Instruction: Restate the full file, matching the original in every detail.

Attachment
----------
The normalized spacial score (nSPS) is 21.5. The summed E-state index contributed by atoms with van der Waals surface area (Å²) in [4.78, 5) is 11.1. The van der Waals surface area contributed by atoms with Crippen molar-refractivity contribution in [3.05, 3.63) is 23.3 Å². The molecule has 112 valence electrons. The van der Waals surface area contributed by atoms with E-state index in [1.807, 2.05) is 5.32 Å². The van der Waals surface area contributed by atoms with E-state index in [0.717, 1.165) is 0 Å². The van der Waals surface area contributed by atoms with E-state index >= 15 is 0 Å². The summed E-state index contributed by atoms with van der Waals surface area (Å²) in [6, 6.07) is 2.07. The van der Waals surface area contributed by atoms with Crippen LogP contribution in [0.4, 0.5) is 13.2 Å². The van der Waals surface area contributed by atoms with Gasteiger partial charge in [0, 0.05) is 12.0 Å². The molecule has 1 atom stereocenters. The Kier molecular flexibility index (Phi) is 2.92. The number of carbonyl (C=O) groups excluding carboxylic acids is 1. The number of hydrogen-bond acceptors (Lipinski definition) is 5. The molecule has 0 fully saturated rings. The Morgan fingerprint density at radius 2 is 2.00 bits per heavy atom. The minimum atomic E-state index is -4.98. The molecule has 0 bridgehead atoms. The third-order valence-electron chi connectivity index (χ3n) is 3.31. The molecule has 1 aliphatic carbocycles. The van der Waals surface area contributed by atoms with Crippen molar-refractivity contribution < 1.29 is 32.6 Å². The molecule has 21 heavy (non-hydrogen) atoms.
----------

The normalized spacial score (nSPS) is 21.5. The summed E-state index contributed by atoms with van der Waals surface area (Å²) in [4.78, 5) is 11.1. The van der Waals surface area contributed by atoms with Crippen molar-refractivity contribution in [3.05, 3.63) is 23.3 Å². The molecule has 112 valence electrons. The van der Waals surface area contributed by atoms with E-state index in [1.807, 2.05) is 5.32 Å². The van der Waals surface area contributed by atoms with E-state index in [0.717, 1.165) is 0 Å². The van der Waals surface area contributed by atoms with E-state index >= 15 is 0 Å². The summed E-state index contributed by atoms with van der Waals surface area (Å²) in [6, 6.07) is 2.07. The van der Waals surface area contributed by atoms with Crippen LogP contribution in [0.4, 0.5) is 13.2 Å². The van der Waals surface area contributed by atoms with Gasteiger partial charge in [0, 0.05) is 12.0 Å². The molecule has 1 atom stereocenters. The Kier molecular flexibility index (Phi) is 2.92. The number of carbonyl (C=O) groups excluding carboxylic acids is 1. The number of hydrogen-bond acceptors (Lipinski definition) is 5. The molecule has 0 fully saturated rings. The Morgan fingerprint density at radius 2 is 2.00 bits per heavy atom. The minimum atomic E-state index is -4.98. The molecule has 0 bridgehead atoms. The third-order valence-electron chi connectivity index (χ3n) is 3.31. The molecule has 1 aliphatic carbocycles. The van der Waals surface area contributed by atoms with Crippen molar-refractivity contribution < 1.29 is 32.6 Å². The molecule has 21 heavy (non-hydrogen) atoms.